Hey Mark, welcome. I’m fairly new here also. I have the skilsaw table saw. If you want to upgrade it some and have the room, buy the skilsaw folding table saw stand 80092. I bought mine on amazon for 40 bucks. It increases the rip capacity to 30 inches and gives you a t-square fence. The fence alone is worth that price. The fence that comes with the saw is useless. Then I would borrow a grinder from someone and (carefully) grind off the t slot tabs on the miter slots. You then can build a good table saw sled that will give you very nice cuts. Buy a Bora clamp for ripping big panels with your circular saw, or just find a good straight edge. Remember you are smarter than the tools, not the other way around. Practice, practice, practice. I find that pallets are a great thing to work on. In most cases you can get them for free, and many have some great wood in them. Just use your imagination. Please be safe and take no chances. Use a push stick on your table saw. Use hearing protection, and vision protection. Later on in life, i’ll order a boat from you.

-- Just trying to build something beautiful

View Dallas's profile


3599 posts in 2451 days

#6 posted 02-14-2013 12:15 PM

For years and years and years I have been in pursuit of the truly square box.

I’m beginning to think there ain’t no such animal.

It’s a great first project and will give you hours of practice with different joints, square cuts, sanding, finishing, just about everything you do in wood working.

-- Improvise.... Adapt...... Overcome!

View coachmancuso's profile


259 posts in 1895 days

#7 posted 02-14-2013 12:39 PM

I am new to wood working too . I started with Christmas ornaments made out of plywood , then Christmas name sleighs , made iof plywood and pine stock. Know on to band saw boxes, they are pretty basic and easy to do I have done 7 so far and the more you do the better you get. You can make these ones with your own patterns so you cant screw up. Just started on the scroll saw made my wife a valentines box out of red oak with a cherry wood heart on the top. Start at it and do a little each day and before you know it you will be off and running. Good luck and welcome to lj

-- Coach Mancuso

View dbray45's profile


3320 posts in 2740 days

#8 posted 02-14-2013 01:09 PM

Welcome to LJ’s. You gotta be careful asking an open ended question like where do I start – it could take days to sort through the posts.

First off – I would recommend that you get the best tablesaw or hybrid tablesaw that you can afford. I bought mine as a refurbished saw at a show for about 50% off. I wouldn’t recommend buying a used one at this point unless you know what kind of service and how well it was taken care of. Restoring a saw can cost you as much or more than buying a new one. Make sure it has the weight and size that if you choose to rip a piece of plywood, the thing won’t tip over (actually had that happen to me once).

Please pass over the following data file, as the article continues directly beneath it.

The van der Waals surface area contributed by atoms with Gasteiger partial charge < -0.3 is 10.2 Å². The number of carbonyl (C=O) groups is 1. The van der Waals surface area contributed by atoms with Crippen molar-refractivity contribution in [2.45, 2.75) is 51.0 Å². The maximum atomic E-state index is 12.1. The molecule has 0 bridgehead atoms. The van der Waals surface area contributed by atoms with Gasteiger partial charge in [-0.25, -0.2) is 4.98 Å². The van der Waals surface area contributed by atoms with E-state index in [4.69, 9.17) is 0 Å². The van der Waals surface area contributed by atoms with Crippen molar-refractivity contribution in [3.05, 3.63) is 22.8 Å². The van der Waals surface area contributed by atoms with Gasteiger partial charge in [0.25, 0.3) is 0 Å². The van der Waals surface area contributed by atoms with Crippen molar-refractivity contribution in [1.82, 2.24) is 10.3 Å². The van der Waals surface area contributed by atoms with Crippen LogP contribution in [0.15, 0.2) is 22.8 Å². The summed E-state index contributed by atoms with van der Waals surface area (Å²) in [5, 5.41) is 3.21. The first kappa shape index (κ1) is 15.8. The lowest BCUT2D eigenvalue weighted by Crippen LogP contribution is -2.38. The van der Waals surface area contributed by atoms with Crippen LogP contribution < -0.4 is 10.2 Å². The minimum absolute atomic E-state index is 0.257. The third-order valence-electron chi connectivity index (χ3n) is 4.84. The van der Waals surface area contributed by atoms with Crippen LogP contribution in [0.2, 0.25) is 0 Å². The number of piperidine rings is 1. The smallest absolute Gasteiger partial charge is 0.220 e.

After that, get a good Freud blade for it – 40 or 60 tooth.

Once you get this home – take the time to learn how to adjust the fence and fine tune the saw to make clean and reliable cuts without burning and kickbacks.

You will find the quality of what you do is reflective of how well you maintain and keep your tools.

As your skills grow, what you do and what you want to do will dictate more about what tools you acquire

-- David in Damascus, MD

View helluvawreck's profile


30765 posts in 2830 days

#9 posted 02-14-2013 01:19 PM

Welcome to Lumberjocks. You don’t have to have stationary power tools to start working. Get the common 5 or 6 basic portable power tools and a small set of the basic hand tools. Get you a good beginner’s book about general woodworking. They will have some basic projects and probably plans for a simple but adequate workbench. That will get you going. See if you can build a relationship with that boatbuilder – at least to the point where you can get advice from him occasionally. And of course there are plenty of people on Lumberjocks that will answer questions and give advice. Best of luck to you.

helluvawreck aka Charles

-- helluvawreck aka Charles,

View huff's profile


2828 posts in 3249 days

#10 posted 02-14-2013 01:27 PM


I built my first real woodworking project 49 years ago and it’s sitting in my shop now receiving a fresh coat of finish ( A shelf unit I built for my mother in 1965 and took down from her kitchen wall when she passed away this past year).